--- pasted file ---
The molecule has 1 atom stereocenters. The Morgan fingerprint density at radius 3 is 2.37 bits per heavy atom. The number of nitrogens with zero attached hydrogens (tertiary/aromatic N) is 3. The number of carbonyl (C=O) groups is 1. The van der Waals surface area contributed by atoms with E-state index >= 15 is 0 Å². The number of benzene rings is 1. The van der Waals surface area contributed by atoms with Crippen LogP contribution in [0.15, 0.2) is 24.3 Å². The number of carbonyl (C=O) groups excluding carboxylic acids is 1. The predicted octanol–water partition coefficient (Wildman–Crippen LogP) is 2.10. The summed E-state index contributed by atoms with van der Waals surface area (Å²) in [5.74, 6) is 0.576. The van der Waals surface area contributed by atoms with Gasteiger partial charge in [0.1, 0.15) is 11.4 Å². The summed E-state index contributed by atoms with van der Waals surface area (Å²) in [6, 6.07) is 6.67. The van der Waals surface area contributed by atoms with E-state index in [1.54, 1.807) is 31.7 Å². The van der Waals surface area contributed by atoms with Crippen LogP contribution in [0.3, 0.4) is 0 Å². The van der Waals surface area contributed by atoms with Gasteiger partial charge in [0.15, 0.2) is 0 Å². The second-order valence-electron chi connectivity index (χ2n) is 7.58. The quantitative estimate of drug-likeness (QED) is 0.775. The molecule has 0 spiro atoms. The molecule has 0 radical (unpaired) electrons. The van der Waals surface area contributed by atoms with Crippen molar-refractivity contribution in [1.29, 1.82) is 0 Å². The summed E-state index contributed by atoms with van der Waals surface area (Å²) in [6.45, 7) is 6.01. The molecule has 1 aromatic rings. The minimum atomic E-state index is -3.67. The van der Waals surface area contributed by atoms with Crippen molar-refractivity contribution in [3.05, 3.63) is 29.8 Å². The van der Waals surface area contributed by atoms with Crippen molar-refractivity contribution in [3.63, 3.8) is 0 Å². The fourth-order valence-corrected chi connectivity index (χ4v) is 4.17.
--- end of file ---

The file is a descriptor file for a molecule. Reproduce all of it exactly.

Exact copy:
The molecule has 1 atom stereocenters. The Morgan fingerprint density at radius 3 is 2.37 bits per heavy atom. The number of nitrogens with zero attached hydrogens (tertiary/aromatic N) is 3. The number of carbonyl (C=O) groups is 1. The van der Waals surface area contributed by atoms with E-state index >= 15 is 0 Å². The number of benzene rings is 1. The van der Waals surface area contributed by atoms with Crippen LogP contribution in [0.15, 0.2) is 24.3 Å². The number of carbonyl (C=O) groups excluding carboxylic acids is 1. The predicted octanol–water partition coefficient (Wildman–Crippen LogP) is 2.10. The summed E-state index contributed by atoms with van der Waals surface area (Å²) in [5.74, 6) is 0.576. The van der Waals surface area contributed by atoms with Gasteiger partial charge in [0.1, 0.15) is 11.4 Å². The summed E-state index contributed by atoms with van der Waals surface area (Å²) in [6, 6.07) is 6.67. The van der Waals surface area contributed by atoms with E-state index in [1.54, 1.807) is 31.7 Å². The van der Waals surface area contributed by atoms with Crippen LogP contribution in [0.3, 0.4) is 0 Å². The van der Waals surface area contributed by atoms with Gasteiger partial charge in [0.15, 0.2) is 0 Å². The second-order valence-electron chi connectivity index (χ2n) is 7.58. The quantitative estimate of drug-likeness (QED) is 0.775. The molecule has 0 spiro atoms. The molecule has 0 radical (unpaired) electrons. The van der Waals surface area contributed by atoms with Crippen molar-refractivity contribution in [1.29, 1.82) is 0 Å². The summed E-state index contributed by atoms with van der Waals surface area (Å²) in [6.45, 7) is 6.01. The molecule has 1 aromatic rings. The minimum atomic E-state index is -3.67. The van der Waals surface area contributed by atoms with Crippen molar-refractivity contribution in [3.05, 3.63) is 29.8 Å². The van der Waals surface area contributed by atoms with Crippen molar-refractivity contribution in [3.63, 3.8) is 0 Å². The fourth-order valence-corrected chi connectivity index (χ4v) is 4.17.